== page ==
September 2023. Q: Do I need a trust? A: A trust is a bucket to hold money, for someone – a “beneficiary” – that needs the money but can’t have it in their own name. The classic beneficiary is a young child, someone with special needs, or someone consistently making bad or dangerous life choices such as drug or alcohol use. They need help but can’t or shouldn’t have the money themselves. A trust holds the money and the “trustee” who manages the trust uses the money as you direct. The trust can pay out to the beneficiary at a certain point, such as the attainment of adulthood or a later age, or can hold the funds until the death of the beneficiary and then pay to someone else, such as your other children, or to a charity. You are in...

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MEDICAL DIRECTIVES: YOUR QUESTIONS ANSWERED

August 2023. Q: Do I need a MOLST? A: The MOLST (the Maryland Medical Order for Life-Sustaining Treatment) is a way you can indicate your preferences and intentions about end-of-life care and treatment. For example, you can make it clear that you want, or do not want, CPR. You can be very detailed about your intentions, for example, that you don't want intubation for ventilation, but that you would be OK with the CPAP or BiPAP mask, but not for longer than 2 weeks. These decisions should be thoughtful and reflective, not reflexive. A friend of mine was on "life support" for 8 years before he died, but that "life support" enabled him to fly out to California to visit his son and get to know and to baptize his grandson, to fly to Vancouver...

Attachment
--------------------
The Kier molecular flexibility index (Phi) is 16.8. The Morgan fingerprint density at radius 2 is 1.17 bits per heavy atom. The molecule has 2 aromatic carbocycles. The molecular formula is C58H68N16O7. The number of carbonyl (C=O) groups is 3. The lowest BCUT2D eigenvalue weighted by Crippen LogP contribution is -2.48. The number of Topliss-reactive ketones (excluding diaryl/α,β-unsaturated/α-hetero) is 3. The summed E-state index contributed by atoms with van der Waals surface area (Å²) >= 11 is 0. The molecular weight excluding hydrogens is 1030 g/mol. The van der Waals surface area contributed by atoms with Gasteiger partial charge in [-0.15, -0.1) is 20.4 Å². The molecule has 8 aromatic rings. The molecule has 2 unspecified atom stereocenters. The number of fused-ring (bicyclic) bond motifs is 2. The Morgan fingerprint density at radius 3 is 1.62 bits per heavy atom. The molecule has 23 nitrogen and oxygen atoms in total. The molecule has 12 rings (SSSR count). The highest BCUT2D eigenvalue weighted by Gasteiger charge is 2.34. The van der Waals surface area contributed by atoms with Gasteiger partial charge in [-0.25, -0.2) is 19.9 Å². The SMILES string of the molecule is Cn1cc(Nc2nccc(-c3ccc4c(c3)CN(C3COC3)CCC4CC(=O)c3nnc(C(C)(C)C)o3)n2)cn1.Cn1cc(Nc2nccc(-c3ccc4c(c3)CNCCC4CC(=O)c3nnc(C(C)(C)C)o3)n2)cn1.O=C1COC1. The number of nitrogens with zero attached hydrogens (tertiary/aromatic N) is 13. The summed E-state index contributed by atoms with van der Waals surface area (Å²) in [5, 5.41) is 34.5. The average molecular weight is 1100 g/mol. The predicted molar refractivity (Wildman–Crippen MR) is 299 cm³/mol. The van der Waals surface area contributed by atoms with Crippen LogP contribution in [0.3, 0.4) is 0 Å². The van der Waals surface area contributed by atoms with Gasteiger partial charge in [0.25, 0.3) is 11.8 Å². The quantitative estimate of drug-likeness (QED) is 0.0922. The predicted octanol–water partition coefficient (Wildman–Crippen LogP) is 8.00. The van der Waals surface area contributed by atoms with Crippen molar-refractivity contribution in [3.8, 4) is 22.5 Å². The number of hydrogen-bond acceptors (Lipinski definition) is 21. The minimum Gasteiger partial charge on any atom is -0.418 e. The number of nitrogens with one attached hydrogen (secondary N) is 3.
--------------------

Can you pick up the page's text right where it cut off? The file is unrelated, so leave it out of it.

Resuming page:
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YOUR QUESTIONS ANSWERED – JULY ’23

July 2023. Q: I'm worried about getting dementia. Do I need to protect myself from my future self? A: That's a good thought. Some of my clients worry about their power of attorney being misused, so they don't want to sign it. But it's really risky to wait until just before you have dementia to sign your power of attorney. You might forget! If you do suffer from dementia, one of the symptoms is often paranoia, and if you were convinced that everybody is out to get you, the last thing you would want to do is sign a power of attorney to let them do it legally! And if your judgment is impaired, you might pick the wrong person - we all have heard stories of frail elders who have appointed exploitive caregivers or manipulative children in their...

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BEREAVEMENT: YOUR QUESTIONS ANSWERED